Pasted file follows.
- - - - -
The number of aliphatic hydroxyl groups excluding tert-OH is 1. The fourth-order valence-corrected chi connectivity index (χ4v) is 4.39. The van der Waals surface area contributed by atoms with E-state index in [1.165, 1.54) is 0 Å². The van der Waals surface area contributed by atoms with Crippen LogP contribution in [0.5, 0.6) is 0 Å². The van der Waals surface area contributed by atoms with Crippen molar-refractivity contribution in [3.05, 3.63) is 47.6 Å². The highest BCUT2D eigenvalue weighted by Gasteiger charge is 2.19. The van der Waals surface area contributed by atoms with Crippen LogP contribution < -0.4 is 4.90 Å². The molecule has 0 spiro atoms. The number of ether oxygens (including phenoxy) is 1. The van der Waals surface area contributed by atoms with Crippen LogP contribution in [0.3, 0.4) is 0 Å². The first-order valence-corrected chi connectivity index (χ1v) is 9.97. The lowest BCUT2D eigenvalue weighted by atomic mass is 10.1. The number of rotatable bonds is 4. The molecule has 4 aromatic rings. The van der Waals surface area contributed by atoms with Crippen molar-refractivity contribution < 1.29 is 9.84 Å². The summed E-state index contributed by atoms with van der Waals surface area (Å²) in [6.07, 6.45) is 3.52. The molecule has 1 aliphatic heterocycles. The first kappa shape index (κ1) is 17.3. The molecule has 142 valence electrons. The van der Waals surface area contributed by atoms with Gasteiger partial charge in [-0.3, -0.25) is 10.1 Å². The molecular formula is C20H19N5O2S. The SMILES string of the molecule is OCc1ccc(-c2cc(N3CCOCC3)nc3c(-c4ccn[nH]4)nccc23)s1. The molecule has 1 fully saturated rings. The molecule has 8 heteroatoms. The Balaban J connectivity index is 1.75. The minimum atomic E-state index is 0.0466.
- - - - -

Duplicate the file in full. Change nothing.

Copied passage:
The number of aliphatic hydroxyl groups excluding tert-OH is 1. The fourth-order valence-corrected chi connectivity index (χ4v) is 4.39. The van der Waals surface area contributed by atoms with E-state index in [1.165, 1.54) is 0 Å². The van der Waals surface area contributed by atoms with Crippen LogP contribution in [0.5, 0.6) is 0 Å². The van der Waals surface area contributed by atoms with Crippen molar-refractivity contribution in [3.05, 3.63) is 47.6 Å². The highest BCUT2D eigenvalue weighted by Gasteiger charge is 2.19. The van der Waals surface area contributed by atoms with Crippen LogP contribution < -0.4 is 4.90 Å². The molecule has 0 spiro atoms. The number of ether oxygens (including phenoxy) is 1. The van der Waals surface area contributed by atoms with Crippen LogP contribution in [0.3, 0.4) is 0 Å². The first-order valence-corrected chi connectivity index (χ1v) is 9.97. The lowest BCUT2D eigenvalue weighted by atomic mass is 10.1. The number of rotatable bonds is 4. The molecule has 4 aromatic rings. The van der Waals surface area contributed by atoms with Crippen molar-refractivity contribution < 1.29 is 9.84 Å². The summed E-state index contributed by atoms with van der Waals surface area (Å²) in [6.07, 6.45) is 3.52. The molecule has 1 aliphatic heterocycles. The first kappa shape index (κ1) is 17.3. The molecule has 142 valence electrons. The van der Waals surface area contributed by atoms with Gasteiger partial charge in [-0.3, -0.25) is 10.1 Å². The molecular formula is C20H19N5O2S. The SMILES string of the molecule is OCc1ccc(-c2cc(N3CCOCC3)nc3c(-c4ccn[nH]4)nccc23)s1. The molecule has 1 fully saturated rings. The molecule has 8 heteroatoms. The Balaban J connectivity index is 1.75. The minimum atomic E-state index is 0.0466.